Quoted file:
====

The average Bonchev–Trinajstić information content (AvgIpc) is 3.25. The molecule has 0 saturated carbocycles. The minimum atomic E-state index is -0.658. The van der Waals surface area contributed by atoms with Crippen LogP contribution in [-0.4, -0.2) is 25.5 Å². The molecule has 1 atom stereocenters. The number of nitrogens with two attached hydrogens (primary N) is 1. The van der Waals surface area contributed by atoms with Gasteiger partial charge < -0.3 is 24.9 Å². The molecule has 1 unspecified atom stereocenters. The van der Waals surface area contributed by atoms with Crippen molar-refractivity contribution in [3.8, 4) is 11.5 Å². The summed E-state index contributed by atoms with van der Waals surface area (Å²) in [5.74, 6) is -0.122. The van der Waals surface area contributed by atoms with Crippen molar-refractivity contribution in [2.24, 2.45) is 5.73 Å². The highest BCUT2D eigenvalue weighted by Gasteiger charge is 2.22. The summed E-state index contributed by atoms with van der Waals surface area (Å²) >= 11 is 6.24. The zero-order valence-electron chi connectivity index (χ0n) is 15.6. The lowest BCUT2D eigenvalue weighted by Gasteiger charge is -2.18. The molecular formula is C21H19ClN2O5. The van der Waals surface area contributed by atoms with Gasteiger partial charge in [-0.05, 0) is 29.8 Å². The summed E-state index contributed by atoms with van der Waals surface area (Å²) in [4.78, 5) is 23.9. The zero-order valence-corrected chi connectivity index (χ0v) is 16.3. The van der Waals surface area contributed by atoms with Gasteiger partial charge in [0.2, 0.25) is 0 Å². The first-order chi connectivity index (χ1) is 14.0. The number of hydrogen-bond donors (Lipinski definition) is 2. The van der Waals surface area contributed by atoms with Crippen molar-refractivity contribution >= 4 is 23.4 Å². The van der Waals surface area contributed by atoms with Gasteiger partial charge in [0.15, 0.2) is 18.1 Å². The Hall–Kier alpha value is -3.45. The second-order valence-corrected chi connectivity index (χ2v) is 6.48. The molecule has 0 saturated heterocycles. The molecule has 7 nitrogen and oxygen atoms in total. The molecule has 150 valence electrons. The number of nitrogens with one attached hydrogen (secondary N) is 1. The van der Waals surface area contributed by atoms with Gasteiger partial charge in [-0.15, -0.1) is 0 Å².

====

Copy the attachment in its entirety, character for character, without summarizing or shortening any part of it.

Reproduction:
The average Bonchev–Trinajstić information content (AvgIpc) is 3.25. The molecule has 0 saturated carbocycles. The minimum atomic E-state index is -0.658. The van der Waals surface area contributed by atoms with Crippen LogP contribution in [-0.4, -0.2) is 25.5 Å². The molecule has 1 atom stereocenters. The number of nitrogens with two attached hydrogens (primary N) is 1. The van der Waals surface area contributed by atoms with Gasteiger partial charge < -0.3 is 24.9 Å². The molecule has 1 unspecified atom stereocenters. The van der Waals surface area contributed by atoms with Crippen molar-refractivity contribution in [3.8, 4) is 11.5 Å². The summed E-state index contributed by atoms with van der Waals surface area (Å²) in [5.74, 6) is -0.122. The van der Waals surface area contributed by atoms with Crippen molar-refractivity contribution in [2.24, 2.45) is 5.73 Å². The highest BCUT2D eigenvalue weighted by Gasteiger charge is 2.22. The summed E-state index contributed by atoms with van der Waals surface area (Å²) >= 11 is 6.24. The zero-order valence-electron chi connectivity index (χ0n) is 15.6. The lowest BCUT2D eigenvalue weighted by Gasteiger charge is -2.18. The molecular formula is C21H19ClN2O5. The van der Waals surface area contributed by atoms with Gasteiger partial charge in [-0.05, 0) is 29.8 Å². The summed E-state index contributed by atoms with van der Waals surface area (Å²) in [4.78, 5) is 23.9. The zero-order valence-corrected chi connectivity index (χ0v) is 16.3. The van der Waals surface area contributed by atoms with Gasteiger partial charge in [0.2, 0.25) is 0 Å². The first-order chi connectivity index (χ1) is 14.0. The number of hydrogen-bond donors (Lipinski definition) is 2. The van der Waals surface area contributed by atoms with Crippen molar-refractivity contribution >= 4 is 23.4 Å². The van der Waals surface area contributed by atoms with Gasteiger partial charge in [0.15, 0.2) is 18.1 Å². The Hall–Kier alpha value is -3.45. The second-order valence-corrected chi connectivity index (χ2v) is 6.48. The molecule has 0 saturated heterocycles. The molecule has 7 nitrogen and oxygen atoms in total. The molecule has 150 valence electrons. The number of nitrogens with one attached hydrogen (secondary N) is 1. The van der Waals surface area contributed by atoms with Gasteiger partial charge in [-0.15, -0.1) is 0 Å².